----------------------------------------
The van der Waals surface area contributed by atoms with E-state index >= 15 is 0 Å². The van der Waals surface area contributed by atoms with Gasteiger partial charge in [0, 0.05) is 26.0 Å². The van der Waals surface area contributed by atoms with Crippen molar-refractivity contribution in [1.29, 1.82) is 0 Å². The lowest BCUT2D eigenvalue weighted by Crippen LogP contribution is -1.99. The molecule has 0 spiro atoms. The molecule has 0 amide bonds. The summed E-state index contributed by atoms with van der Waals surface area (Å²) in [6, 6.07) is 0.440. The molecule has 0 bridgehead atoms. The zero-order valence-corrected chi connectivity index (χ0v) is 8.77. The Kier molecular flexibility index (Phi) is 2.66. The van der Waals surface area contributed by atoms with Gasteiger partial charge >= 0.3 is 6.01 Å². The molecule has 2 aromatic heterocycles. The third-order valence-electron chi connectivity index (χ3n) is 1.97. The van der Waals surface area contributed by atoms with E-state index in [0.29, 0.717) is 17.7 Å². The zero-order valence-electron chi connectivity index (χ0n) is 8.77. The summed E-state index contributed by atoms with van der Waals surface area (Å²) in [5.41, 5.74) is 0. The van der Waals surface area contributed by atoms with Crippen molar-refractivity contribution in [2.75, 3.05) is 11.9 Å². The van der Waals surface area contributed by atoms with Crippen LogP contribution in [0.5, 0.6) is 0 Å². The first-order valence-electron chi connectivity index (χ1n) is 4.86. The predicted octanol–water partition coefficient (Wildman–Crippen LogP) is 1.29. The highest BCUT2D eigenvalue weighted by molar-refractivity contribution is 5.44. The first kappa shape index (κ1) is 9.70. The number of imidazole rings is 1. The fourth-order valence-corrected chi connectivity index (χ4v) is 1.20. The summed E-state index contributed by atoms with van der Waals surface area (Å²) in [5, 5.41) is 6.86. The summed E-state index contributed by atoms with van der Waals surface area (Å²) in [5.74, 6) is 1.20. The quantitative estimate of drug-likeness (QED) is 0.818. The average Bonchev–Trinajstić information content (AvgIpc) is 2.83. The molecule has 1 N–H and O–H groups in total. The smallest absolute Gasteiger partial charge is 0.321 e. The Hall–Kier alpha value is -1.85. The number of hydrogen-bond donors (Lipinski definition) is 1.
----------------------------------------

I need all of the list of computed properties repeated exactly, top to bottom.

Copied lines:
The van der Waals surface area contributed by atoms with E-state index >= 15 is 0 Å². The van der Waals surface area contributed by atoms with Gasteiger partial charge in [0, 0.05) is 26.0 Å². The van der Waals surface area contributed by atoms with Crippen molar-refractivity contribution in [1.29, 1.82) is 0 Å². The lowest BCUT2D eigenvalue weighted by Crippen LogP contribution is -1.99. The molecule has 0 spiro atoms. The molecule has 0 amide bonds. The summed E-state index contributed by atoms with van der Waals surface area (Å²) in [6, 6.07) is 0.440. The molecule has 0 bridgehead atoms. The zero-order valence-corrected chi connectivity index (χ0v) is 8.77. The Kier molecular flexibility index (Phi) is 2.66. The van der Waals surface area contributed by atoms with Gasteiger partial charge >= 0.3 is 6.01 Å². The molecule has 2 aromatic heterocycles. The third-order valence-electron chi connectivity index (χ3n) is 1.97. The van der Waals surface area contributed by atoms with E-state index in [0.29, 0.717) is 17.7 Å². The zero-order valence-electron chi connectivity index (χ0n) is 8.77. The summed E-state index contributed by atoms with van der Waals surface area (Å²) in [5.41, 5.74) is 0. The van der Waals surface area contributed by atoms with Crippen molar-refractivity contribution in [2.75, 3.05) is 11.9 Å². The van der Waals surface area contributed by atoms with Crippen LogP contribution in [0.5, 0.6) is 0 Å². The first-order valence-electron chi connectivity index (χ1n) is 4.86. The predicted octanol–water partition coefficient (Wildman–Crippen LogP) is 1.29. The highest BCUT2D eigenvalue weighted by molar-refractivity contribution is 5.44. The first kappa shape index (κ1) is 9.70. The number of imidazole rings is 1. The fourth-order valence-corrected chi connectivity index (χ4v) is 1.20. The summed E-state index contributed by atoms with van der Waals surface area (Å²) in [5, 5.41) is 6.86. The summed E-state index contributed by atoms with van der Waals surface area (Å²) in [5.74, 6) is 1.20. The quantitative estimate of drug-likeness (QED) is 0.818. The average Bonchev–Trinajstić information content (AvgIpc) is 2.83. The molecule has 1 N–H and O–H groups in total. The smallest absolute Gasteiger partial charge is 0.321 e. The Hall–Kier alpha value is -1.85. The number of hydrogen-bond donors (Lipinski definition) is 1.